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Fall Raspberries

Patience pays off when you plant fall-bearing raspberries. You’ll have to wait for the harvest, but fall-bearing raspberries are easy to grow and maintain, and birds generally do not compete with you for the abundant crop of berries because they have plenty of other sources of food when the sweet, tender berries ripen.

Fall-bearing raspberries are popular because they are “a solution to all the pruning questions,” says Marlin Bates, a horticulture specialist with University of Missouri Extension. “They’re easy to deal with,” he says. “They come up in the spring and you don’t have to prune them, and they produce on that season’s growth.” In late fall, when leaves begin to die back, “you mow the whole thing down,” he says.

‘Heritage’ and ‘Caroline’ are two traditional fall-bearing raspberry cultivars, both so productive and delicious that gardeners engage in hot debates over which is best. ‘Caroline’ will produce a spring crop, but managing it as a fall-bearing berry simplifies maintenance. New fall-bearing raspberries introduced by hybridizers at Cornell University in New York may come to rival these classics. ‘Crimson Night’ has dark canes and shiny, dark fruit, and produces a heavy crop of sweet berries in fall; ‘Crimson Giant’ is a particularly late raspberry, ripening into October. Market growers who plant ‘Crimson Giant’ in greenhouses can harvest berries even later — in November — and may have to convince their customers that the berries really are local, the hybridizer said when ‘Crimson Giant’ was introduced in 2011.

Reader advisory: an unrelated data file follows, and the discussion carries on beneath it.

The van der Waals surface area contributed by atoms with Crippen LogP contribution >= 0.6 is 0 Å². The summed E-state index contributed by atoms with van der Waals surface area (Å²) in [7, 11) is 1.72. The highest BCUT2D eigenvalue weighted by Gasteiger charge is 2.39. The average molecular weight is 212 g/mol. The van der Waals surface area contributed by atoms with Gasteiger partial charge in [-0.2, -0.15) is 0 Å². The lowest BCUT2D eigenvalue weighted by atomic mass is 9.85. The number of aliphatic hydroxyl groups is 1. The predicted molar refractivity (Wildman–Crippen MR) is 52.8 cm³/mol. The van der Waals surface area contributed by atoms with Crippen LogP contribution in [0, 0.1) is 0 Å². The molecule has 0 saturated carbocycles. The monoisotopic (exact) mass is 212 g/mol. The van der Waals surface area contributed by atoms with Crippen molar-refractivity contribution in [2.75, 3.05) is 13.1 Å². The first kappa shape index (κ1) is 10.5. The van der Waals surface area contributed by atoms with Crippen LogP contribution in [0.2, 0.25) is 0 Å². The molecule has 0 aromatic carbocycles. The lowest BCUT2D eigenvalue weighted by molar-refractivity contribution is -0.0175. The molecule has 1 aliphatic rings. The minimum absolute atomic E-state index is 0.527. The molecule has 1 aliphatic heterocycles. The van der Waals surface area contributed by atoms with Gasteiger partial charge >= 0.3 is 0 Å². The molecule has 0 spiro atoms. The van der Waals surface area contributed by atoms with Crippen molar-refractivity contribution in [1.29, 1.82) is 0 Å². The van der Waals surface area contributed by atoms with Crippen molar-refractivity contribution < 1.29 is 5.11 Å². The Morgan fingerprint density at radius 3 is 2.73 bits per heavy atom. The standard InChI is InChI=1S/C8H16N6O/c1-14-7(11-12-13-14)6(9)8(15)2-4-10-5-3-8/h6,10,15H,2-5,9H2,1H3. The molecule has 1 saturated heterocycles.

If you start with six or eight plants in a 4- by 12-foot raised bed, you’ll have 40 plants in about three years (thereafter, thin to about one plant per foot). Each plant will produce up to two quarts of berries — and at the price of raspberries in the grocery store these days, this is a precious crop, indeed.

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  • Take advantage of microorganisms in the compost pile to eliminate the tedious job of removing dead, dry vines from nylon trellis netting. Instead of laboriously cutting the tangled stems off while trying to avoid cutting the netting itself, take it down—vines and all—and put it into the compost pile. Decomposing organisms will virtually clean the organic vines off the nylon mesh by spring when it can be retrieved and put back into service.